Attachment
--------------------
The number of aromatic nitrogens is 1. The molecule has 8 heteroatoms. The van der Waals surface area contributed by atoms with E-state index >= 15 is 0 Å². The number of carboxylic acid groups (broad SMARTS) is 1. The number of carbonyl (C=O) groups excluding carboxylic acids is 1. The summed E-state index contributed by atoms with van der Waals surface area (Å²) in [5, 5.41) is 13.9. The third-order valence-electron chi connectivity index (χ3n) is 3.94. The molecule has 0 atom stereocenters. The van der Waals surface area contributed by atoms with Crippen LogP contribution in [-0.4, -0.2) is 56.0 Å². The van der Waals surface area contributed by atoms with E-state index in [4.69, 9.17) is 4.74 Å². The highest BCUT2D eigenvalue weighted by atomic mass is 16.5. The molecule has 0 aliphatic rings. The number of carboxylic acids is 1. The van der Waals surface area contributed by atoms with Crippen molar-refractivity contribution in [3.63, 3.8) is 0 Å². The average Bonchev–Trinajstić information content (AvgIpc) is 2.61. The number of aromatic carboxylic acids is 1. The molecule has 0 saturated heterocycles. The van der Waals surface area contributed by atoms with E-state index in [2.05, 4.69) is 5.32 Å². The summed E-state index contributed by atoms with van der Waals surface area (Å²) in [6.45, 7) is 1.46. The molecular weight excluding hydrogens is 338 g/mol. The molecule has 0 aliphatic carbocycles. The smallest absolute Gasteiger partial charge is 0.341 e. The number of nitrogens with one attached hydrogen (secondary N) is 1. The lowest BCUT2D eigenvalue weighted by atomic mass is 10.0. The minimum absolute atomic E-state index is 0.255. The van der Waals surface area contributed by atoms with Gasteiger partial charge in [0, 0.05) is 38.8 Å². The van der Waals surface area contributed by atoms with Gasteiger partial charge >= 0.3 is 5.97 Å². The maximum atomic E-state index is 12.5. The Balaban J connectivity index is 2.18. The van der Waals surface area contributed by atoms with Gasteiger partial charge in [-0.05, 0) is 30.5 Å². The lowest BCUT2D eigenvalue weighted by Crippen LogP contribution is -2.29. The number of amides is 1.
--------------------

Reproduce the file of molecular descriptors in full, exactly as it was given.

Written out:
The number of aromatic nitrogens is 1. The molecule has 8 heteroatoms. The van der Waals surface area contributed by atoms with E-state index >= 15 is 0 Å². The number of carboxylic acid groups (broad SMARTS) is 1. The number of carbonyl (C=O) groups excluding carboxylic acids is 1. The summed E-state index contributed by atoms with van der Waals surface area (Å²) in [5, 5.41) is 13.9. The third-order valence-electron chi connectivity index (χ3n) is 3.94. The molecule has 0 atom stereocenters. The van der Waals surface area contributed by atoms with Crippen LogP contribution in [-0.4, -0.2) is 56.0 Å². The van der Waals surface area contributed by atoms with E-state index in [4.69, 9.17) is 4.74 Å². The highest BCUT2D eigenvalue weighted by atomic mass is 16.5. The molecule has 0 aliphatic rings. The number of carboxylic acids is 1. The van der Waals surface area contributed by atoms with Crippen molar-refractivity contribution in [3.63, 3.8) is 0 Å². The average Bonchev–Trinajstić information content (AvgIpc) is 2.61. The number of aromatic carboxylic acids is 1. The molecule has 0 saturated heterocycles. The van der Waals surface area contributed by atoms with E-state index in [2.05, 4.69) is 5.32 Å². The summed E-state index contributed by atoms with van der Waals surface area (Å²) in [6.45, 7) is 1.46. The molecular weight excluding hydrogens is 338 g/mol. The molecule has 0 aliphatic carbocycles. The smallest absolute Gasteiger partial charge is 0.341 e. The number of nitrogens with one attached hydrogen (secondary N) is 1. The lowest BCUT2D eigenvalue weighted by atomic mass is 10.0. The minimum absolute atomic E-state index is 0.255. The van der Waals surface area contributed by atoms with Gasteiger partial charge in [0, 0.05) is 38.8 Å². The van der Waals surface area contributed by atoms with Gasteiger partial charge >= 0.3 is 5.97 Å². The maximum atomic E-state index is 12.5. The Balaban J connectivity index is 2.18. The van der Waals surface area contributed by atoms with Gasteiger partial charge in [-0.05, 0) is 30.5 Å². The lowest BCUT2D eigenvalue weighted by Crippen LogP contribution is -2.29. The number of amides is 1.